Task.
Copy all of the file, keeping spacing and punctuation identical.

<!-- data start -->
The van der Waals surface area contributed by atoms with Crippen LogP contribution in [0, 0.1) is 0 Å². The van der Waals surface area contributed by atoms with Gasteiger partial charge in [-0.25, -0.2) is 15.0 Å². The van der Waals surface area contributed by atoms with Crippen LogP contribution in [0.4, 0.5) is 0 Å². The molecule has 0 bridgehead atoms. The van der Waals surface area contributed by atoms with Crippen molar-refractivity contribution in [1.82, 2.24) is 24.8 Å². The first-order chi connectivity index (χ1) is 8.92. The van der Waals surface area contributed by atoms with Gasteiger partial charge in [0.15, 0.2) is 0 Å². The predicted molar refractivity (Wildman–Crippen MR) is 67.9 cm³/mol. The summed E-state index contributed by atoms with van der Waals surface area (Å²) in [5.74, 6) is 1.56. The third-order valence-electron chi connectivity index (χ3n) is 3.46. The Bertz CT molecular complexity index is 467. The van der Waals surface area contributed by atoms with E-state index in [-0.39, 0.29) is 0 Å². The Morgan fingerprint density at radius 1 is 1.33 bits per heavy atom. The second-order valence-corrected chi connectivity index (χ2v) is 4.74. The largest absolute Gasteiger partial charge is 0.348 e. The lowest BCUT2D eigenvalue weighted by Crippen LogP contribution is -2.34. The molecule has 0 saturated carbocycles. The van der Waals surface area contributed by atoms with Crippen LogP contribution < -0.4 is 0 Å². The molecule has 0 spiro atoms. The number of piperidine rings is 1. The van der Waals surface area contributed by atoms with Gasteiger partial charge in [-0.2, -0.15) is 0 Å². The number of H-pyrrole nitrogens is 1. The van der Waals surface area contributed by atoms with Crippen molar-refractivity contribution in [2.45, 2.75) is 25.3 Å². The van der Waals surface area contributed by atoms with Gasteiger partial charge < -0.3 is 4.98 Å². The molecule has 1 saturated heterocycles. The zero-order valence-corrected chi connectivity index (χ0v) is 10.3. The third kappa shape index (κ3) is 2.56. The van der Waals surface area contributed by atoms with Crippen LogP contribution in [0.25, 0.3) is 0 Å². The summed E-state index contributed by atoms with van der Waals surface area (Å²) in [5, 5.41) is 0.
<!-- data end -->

The van der Waals surface area contributed by atoms with Crippen LogP contribution in [0, 0.1) is 0 Å². The van der Waals surface area contributed by atoms with Gasteiger partial charge in [-0.25, -0.2) is 15.0 Å². The van der Waals surface area contributed by atoms with Crippen LogP contribution in [0.4, 0.5) is 0 Å². The molecule has 0 bridgehead atoms. The van der Waals surface area contributed by atoms with Crippen molar-refractivity contribution in [1.82, 2.24) is 24.8 Å². The first-order chi connectivity index (χ1) is 8.92. The van der Waals surface area contributed by atoms with Gasteiger partial charge in [0.15, 0.2) is 0 Å². The predicted molar refractivity (Wildman–Crippen MR) is 67.9 cm³/mol. The summed E-state index contributed by atoms with van der Waals surface area (Å²) in [5.74, 6) is 1.56. The third-order valence-electron chi connectivity index (χ3n) is 3.46. The Bertz CT molecular complexity index is 467. The van der Waals surface area contributed by atoms with E-state index in [-0.39, 0.29) is 0 Å². The Morgan fingerprint density at radius 1 is 1.33 bits per heavy atom. The second-order valence-corrected chi connectivity index (χ2v) is 4.74. The largest absolute Gasteiger partial charge is 0.348 e. The lowest BCUT2D eigenvalue weighted by Crippen LogP contribution is -2.34. The molecule has 0 saturated carbocycles. The van der Waals surface area contributed by atoms with Crippen LogP contribution < -0.4 is 0 Å². The molecule has 0 spiro atoms. The number of piperidine rings is 1. The van der Waals surface area contributed by atoms with Gasteiger partial charge in [-0.2, -0.15) is 0 Å². The number of H-pyrrole nitrogens is 1. The van der Waals surface area contributed by atoms with Crippen molar-refractivity contribution in [2.45, 2.75) is 25.3 Å². The van der Waals surface area contributed by atoms with Gasteiger partial charge < -0.3 is 4.98 Å². The molecule has 1 saturated heterocycles. The zero-order valence-corrected chi connectivity index (χ0v) is 10.3. The third kappa shape index (κ3) is 2.56. The van der Waals surface area contributed by atoms with Crippen LogP contribution in [0.25, 0.3) is 0 Å². The summed E-state index contributed by atoms with van der Waals surface area (Å²) in [5, 5.41) is 0.